In order to investigate retest confounds in longitudinal comparisons the hypothesized retest component in longitudinal change must be distinguished from other determinants of change. In my opinion no consensus is currently available regarding the best method for estimating retest effects. Instead of relying on a single method, therefore, I examined multiple methods, involving short-term retest influences, performance of individuals tested twice versus those tested once, and a statistical model capitalizing on variability of the retest intervals. Furthermore, rather than assuming that cognitive functioning was unitary, 12 different variables selected to represent 4 different cognitive abilities were examined with each method. As noted above, there was considerable variability in the absolute magnitudes of the retest estimates. However, most of the estimates of the retest effects were positive, which is consistent with the view that measures of longitudinal change reflect a mixture of influences, and that positive retest effects may be obscuring maturational decline occurring prior to about age 60.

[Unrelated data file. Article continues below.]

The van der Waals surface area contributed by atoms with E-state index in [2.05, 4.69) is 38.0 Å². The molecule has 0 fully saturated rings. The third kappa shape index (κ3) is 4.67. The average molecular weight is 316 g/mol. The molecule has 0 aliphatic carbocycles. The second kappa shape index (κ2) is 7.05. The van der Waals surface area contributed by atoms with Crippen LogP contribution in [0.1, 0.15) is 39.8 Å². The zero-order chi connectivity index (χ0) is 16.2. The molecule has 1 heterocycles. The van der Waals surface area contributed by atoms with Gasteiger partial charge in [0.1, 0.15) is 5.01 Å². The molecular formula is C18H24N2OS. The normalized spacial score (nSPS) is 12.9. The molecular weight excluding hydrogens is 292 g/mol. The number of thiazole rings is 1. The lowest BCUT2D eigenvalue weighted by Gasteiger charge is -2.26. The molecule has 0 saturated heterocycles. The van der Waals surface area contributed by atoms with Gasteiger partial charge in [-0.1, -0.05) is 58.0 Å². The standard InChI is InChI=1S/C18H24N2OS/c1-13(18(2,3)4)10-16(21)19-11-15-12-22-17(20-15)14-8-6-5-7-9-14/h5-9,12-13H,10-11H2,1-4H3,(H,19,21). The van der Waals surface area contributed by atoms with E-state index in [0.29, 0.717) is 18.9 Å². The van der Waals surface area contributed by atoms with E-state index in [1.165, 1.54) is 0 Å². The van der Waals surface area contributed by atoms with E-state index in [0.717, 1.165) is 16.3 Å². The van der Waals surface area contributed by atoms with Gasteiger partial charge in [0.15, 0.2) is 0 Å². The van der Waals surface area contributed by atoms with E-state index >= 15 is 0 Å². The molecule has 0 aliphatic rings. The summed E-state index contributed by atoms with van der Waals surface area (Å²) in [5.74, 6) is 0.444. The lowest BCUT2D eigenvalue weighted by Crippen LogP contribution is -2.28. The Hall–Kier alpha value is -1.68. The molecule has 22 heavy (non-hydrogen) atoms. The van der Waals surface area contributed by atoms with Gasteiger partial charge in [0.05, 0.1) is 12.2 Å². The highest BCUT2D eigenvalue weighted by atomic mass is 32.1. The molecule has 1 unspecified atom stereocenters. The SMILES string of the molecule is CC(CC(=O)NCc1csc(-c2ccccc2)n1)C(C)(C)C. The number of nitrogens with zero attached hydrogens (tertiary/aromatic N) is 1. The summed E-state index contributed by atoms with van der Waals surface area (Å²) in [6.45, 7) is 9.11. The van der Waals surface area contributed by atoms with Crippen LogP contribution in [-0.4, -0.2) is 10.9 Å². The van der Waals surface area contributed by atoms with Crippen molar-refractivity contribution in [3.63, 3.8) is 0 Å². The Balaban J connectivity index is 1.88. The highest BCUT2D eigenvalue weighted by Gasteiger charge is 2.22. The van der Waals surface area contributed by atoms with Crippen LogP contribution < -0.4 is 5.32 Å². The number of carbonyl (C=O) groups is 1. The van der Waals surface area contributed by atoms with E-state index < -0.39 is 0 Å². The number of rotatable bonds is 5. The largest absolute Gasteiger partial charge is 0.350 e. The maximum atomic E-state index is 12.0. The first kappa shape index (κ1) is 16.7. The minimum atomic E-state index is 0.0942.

Because the results revealed that the cross-sectional declines were not eliminated after adjusting for variations in characteristics that might be assumed to reflect cohort differences, but that the longitudinal age trends were likely distorted by the presence of positive retest effects, it was concluded that at least some of the discrepancy between cross-sectional and longitudinal age trends is probably attributable to the presence of retest effects masking declines in longitudinal comparisons.